After being taken on a nerve wrecking tour of places in London notable for death and debauchery, Scotty Bradley found himself with Marlon Wayans in an allegedly haunted pub in Soho discussing his latest spoof comedy A Haunted House …
A Haunted House was the first film starring written by and released independently from your own production company, Baby Wayans. Had this been something you planned to do for a while?
I’ve been working together with my brothers for so long, everything we do we run by each other and this was the first idea I saw as a solo venture. There’s no buddy comedy in it, y’know? This one just worked out the way it did, there were no roles for them. I missed them terribly, but at the end there’s no need to split the check!
As this is, for you, a continuation of the spoof horror genre, were there any regrets about leaving the Scary Movie franchise you helped create?
It wasn’t like we left it. One day you might get to see the book about behind the scenes of Scary Movie … We put a lot of work and creativity into something which became a billion dollar franchise. The first two were really successful, but things turned sour regarding respect within the business of it all. But there were no regrets. They were training grounds for the rest of my career. I’m actually very happy I had nothing to do with the last three. Not to say my film is genius – mine is just funnier.
With A Haunted House you’ve focused on a simpler narrative, based around one genre, to spoof films like Paranormal Activity and found footage. Was this a conscious decision – to do something different within the spoof genre compared to the Scary Movie series’ more scattershot approach?
Scary Movie One was an actual movie. Two was a confection cooked up in six months. Three, Four and Five make no sense. With A Haunted House we have a simple story: a girl moves in with a guy and paranormal stuff happens. I use the ghost as another man coming between their relationship. With a good spook, you can go to all strange kinds of places, but the story has to make some kind of sense. This wasn’t like the usual parody. It was more a straightforward horror comedy, with parody moments. I used a black person’s perspective to be the audiences’ point of view of a supernatural found footage movie.
What are these white people doing here? Why don’t they just move? White people in the audience are even asking that same question. I wanted to give it that truth and see what comedy that came out of it.
Why the found footage genre?
I think the genre was ripe to be lampooned. So many found footage movies have been made, I wanted to make something like that on a low budget, play with all the angles. There just seemed to be a lot I could do with the story. They don’t have many black characters in found footage movies, same as superhero movies. I wanted to do something like that.
Have you ever considered making more straight horror?
I have seriously considered it. If I did, it may be a little too f**ked up, I’d probably take it a little too far. Horror movies are getting crazier and crazier. Soon they’ll be putting a guy’s dick in a blender.
How did you come up with the idea of the ghost rape for what is ostensibly a teen audience?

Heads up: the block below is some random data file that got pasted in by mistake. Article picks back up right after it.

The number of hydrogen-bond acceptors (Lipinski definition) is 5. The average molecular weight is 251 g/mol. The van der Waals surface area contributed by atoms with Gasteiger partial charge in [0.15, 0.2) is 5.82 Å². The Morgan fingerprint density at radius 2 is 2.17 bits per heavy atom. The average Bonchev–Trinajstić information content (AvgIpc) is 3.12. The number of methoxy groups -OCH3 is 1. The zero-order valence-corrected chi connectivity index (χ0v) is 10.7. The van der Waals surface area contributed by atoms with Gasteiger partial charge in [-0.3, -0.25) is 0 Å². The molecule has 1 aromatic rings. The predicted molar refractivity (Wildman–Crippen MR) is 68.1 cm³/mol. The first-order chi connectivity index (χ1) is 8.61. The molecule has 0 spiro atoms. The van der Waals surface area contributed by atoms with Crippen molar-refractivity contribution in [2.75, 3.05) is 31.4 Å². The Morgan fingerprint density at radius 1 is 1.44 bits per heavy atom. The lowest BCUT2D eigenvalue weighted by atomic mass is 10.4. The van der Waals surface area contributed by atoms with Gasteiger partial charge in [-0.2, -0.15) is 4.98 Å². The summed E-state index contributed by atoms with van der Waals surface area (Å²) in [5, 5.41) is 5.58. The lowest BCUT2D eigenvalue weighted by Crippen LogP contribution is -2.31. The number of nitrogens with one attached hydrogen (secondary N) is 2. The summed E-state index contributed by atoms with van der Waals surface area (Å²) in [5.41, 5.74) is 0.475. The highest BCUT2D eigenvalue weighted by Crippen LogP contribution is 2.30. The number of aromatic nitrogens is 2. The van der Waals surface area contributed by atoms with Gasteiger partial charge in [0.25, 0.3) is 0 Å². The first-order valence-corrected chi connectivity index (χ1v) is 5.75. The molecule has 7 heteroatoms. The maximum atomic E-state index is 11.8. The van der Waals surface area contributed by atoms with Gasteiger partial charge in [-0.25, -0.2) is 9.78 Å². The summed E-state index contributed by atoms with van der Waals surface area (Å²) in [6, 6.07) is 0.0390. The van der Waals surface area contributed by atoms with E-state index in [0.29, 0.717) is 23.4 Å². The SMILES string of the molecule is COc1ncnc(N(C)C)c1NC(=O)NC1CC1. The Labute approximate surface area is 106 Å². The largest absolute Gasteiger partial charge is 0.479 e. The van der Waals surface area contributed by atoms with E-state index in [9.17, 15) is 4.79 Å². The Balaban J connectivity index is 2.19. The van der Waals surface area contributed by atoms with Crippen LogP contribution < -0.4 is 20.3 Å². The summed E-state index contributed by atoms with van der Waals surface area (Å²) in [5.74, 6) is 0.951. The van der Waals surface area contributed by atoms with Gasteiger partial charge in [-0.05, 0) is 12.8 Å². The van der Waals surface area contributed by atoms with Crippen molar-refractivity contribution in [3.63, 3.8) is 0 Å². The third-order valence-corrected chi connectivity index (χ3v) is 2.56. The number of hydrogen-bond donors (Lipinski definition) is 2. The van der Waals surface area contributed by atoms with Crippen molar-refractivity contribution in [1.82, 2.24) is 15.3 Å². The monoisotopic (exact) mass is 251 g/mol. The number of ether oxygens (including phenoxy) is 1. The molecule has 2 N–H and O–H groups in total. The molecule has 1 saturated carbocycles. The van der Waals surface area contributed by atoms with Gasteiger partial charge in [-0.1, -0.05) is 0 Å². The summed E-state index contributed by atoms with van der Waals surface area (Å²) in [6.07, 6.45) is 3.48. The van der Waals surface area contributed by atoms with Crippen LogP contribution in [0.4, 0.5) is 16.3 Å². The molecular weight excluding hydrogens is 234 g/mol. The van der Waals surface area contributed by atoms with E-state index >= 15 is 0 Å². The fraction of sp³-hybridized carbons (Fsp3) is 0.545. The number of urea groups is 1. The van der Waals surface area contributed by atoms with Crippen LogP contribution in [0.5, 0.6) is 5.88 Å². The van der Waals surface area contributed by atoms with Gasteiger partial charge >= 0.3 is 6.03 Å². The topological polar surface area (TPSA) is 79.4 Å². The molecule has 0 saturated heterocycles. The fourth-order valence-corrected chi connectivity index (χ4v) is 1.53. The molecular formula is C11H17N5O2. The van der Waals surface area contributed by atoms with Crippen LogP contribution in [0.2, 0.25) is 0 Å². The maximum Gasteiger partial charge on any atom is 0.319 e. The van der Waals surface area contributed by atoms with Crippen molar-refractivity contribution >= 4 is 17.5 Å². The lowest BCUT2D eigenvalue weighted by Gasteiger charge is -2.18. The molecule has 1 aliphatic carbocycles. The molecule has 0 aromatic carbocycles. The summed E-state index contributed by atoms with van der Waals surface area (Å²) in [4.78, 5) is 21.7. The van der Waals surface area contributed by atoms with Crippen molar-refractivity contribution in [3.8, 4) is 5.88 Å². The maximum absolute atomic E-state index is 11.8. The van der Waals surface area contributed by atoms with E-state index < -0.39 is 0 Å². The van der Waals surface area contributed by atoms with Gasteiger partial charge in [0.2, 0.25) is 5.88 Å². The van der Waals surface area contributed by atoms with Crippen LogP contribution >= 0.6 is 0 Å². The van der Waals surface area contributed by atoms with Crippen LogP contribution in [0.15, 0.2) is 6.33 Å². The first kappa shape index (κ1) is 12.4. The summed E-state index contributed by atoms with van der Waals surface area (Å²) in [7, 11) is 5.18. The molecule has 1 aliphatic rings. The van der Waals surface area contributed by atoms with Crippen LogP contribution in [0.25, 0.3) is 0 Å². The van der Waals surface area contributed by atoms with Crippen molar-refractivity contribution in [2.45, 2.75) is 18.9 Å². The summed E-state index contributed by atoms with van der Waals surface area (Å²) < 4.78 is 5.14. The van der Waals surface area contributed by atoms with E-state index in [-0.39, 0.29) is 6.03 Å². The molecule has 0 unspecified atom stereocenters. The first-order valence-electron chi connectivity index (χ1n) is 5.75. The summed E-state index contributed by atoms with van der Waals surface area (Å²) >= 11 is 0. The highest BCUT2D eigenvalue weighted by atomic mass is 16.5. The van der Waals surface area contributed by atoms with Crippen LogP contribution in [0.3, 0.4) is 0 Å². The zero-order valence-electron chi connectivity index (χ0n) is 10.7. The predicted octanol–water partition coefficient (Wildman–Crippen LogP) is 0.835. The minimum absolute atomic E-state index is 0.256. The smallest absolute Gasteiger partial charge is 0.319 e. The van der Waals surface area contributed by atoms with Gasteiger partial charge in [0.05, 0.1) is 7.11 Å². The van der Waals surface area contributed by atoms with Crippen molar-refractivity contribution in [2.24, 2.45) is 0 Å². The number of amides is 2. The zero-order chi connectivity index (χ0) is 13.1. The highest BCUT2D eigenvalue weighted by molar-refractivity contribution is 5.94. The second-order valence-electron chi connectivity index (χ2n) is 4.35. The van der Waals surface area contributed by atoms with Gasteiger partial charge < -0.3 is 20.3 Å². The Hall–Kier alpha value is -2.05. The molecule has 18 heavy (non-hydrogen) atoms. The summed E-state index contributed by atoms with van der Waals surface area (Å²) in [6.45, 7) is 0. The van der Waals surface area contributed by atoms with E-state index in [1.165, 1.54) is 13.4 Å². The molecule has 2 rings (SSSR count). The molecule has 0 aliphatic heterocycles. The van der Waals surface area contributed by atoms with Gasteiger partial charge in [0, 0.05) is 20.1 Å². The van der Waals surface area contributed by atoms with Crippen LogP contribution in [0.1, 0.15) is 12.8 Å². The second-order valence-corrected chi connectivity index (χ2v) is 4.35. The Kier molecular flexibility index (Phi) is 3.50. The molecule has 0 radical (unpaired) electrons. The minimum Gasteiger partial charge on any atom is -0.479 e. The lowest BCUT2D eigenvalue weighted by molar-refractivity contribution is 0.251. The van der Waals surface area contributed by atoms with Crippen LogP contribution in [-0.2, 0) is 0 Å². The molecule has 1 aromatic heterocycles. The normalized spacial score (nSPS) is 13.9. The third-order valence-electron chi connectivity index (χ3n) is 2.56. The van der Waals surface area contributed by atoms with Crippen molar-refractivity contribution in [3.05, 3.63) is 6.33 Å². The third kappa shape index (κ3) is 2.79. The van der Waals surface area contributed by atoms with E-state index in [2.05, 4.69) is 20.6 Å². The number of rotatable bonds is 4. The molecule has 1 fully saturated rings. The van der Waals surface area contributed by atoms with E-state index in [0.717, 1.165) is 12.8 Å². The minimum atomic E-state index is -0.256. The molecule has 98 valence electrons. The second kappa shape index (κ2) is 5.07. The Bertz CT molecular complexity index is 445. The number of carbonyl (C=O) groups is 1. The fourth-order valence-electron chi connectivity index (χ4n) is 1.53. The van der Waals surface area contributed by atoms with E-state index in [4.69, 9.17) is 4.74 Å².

For every guy, rape, it hurts. Even men who fantasize about it, if you’re forcibly taken, that’s gotta hurt. It’s every man’s worst nightmare. When it comes to horror and comedy they share a similar rhythm, that’s how you use it.
Where did the stuffed animal sequence come from?
It was entirely unscripted, I saw those toys on the bed, I thought, what the hell, and we shot three hours of me humping the Hell out of those animals! When you throw something out there, if it’s nasty but also funny, you just go for it.
With that in mind, when it came to filming the female rape scene, was there a fear you may upset some audiences?
As a comedian you have to be fearless. There’s comedy in everything. You just have to find the way of telling the joke. In these films, sometimes the ghost rapes the girl. All we asked was, what if a ghost raped a girl and she liked it? We always do things with kid gloves.
If we knew it went too far, I would have pulled out. It balanced the male rape scene.
We dish it, but can we take it too …?
From standup, you kind of know how to engage your audience. You don’t want to offend … I wish we had testing. With a film of this budget, we had no real time to retry and improve. You go off instinct. We shoot and it is what it is.
Was there a lot of improvisation in this movie?
Most of it was improvised. There’s hardly any good dialogue in a found footage. I had a really tight script and a great cast of comedy actors. Thirty percent of the dialogue was scripted, seventy percent of the film was improvised.
How are you approaching the sequel?
Well obviously my character, Malcolm, has to come back, but it’s about changing things, seeing what new stuff is out there, looking for common denominators. The first draft was over 200 pages long. We’ll have a good, tight 85-minute comedy from that one.
Are there any more serious roles you’re hoping to get?
There’s a whole list they go through first, Denzel, Will, Jamie …. If Pryor happens, I’m gonna lay that shit out. It’s been three years now since it was announced. You can’t be just an actor, or just a comedian to play him. The journey of the comedian has helped me as an actor. It’s been meant to happen this way. God has prepared the journey I’m taking and if it comes my way, I’ll be ready.
One last question, are you aware of the Germans’ re-titling of your movies?
Yeah, in Germany it’s been re-titled Ghost Movie, which is cool. Don’t Be a Menace was Ghettobusters. That’s a great title. I just saw A Haunted House screened in German. That sh*ssinst’s hilarious. I sound funnier in German!
A Haunted House opens in UK cinemas on 19th June.